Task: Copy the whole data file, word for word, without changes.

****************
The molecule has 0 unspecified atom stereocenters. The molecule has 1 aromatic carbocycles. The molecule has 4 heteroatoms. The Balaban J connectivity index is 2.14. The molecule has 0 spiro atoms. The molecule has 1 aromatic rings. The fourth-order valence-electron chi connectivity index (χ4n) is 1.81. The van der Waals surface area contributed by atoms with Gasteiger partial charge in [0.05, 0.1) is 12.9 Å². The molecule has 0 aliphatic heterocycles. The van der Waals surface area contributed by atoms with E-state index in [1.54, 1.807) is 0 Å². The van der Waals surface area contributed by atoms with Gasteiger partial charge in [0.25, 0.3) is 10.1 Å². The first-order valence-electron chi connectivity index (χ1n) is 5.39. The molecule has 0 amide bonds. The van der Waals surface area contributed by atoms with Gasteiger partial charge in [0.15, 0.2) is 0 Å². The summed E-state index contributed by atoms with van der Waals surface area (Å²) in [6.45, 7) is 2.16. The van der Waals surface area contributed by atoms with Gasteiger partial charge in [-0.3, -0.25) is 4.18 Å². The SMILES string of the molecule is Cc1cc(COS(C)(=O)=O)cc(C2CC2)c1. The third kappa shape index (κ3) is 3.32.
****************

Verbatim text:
The molecule has 0 unspecified atom stereocenters. The molecule has 1 aromatic carbocycles. The molecule has 4 heteroatoms. The Balaban J connectivity index is 2.14. The molecule has 0 spiro atoms. The molecule has 1 aromatic rings. The fourth-order valence-electron chi connectivity index (χ4n) is 1.81. The van der Waals surface area contributed by atoms with Gasteiger partial charge in [0.05, 0.1) is 12.9 Å². The molecule has 0 aliphatic heterocycles. The van der Waals surface area contributed by atoms with E-state index in [1.54, 1.807) is 0 Å². The van der Waals surface area contributed by atoms with Gasteiger partial charge in [0.25, 0.3) is 10.1 Å². The first-order valence-electron chi connectivity index (χ1n) is 5.39. The molecule has 0 amide bonds. The van der Waals surface area contributed by atoms with Gasteiger partial charge in [0.15, 0.2) is 0 Å². The summed E-state index contributed by atoms with van der Waals surface area (Å²) in [6.45, 7) is 2.16. The van der Waals surface area contributed by atoms with Gasteiger partial charge in [-0.3, -0.25) is 4.18 Å². The SMILES string of the molecule is Cc1cc(COS(C)(=O)=O)cc(C2CC2)c1. The third kappa shape index (κ3) is 3.32.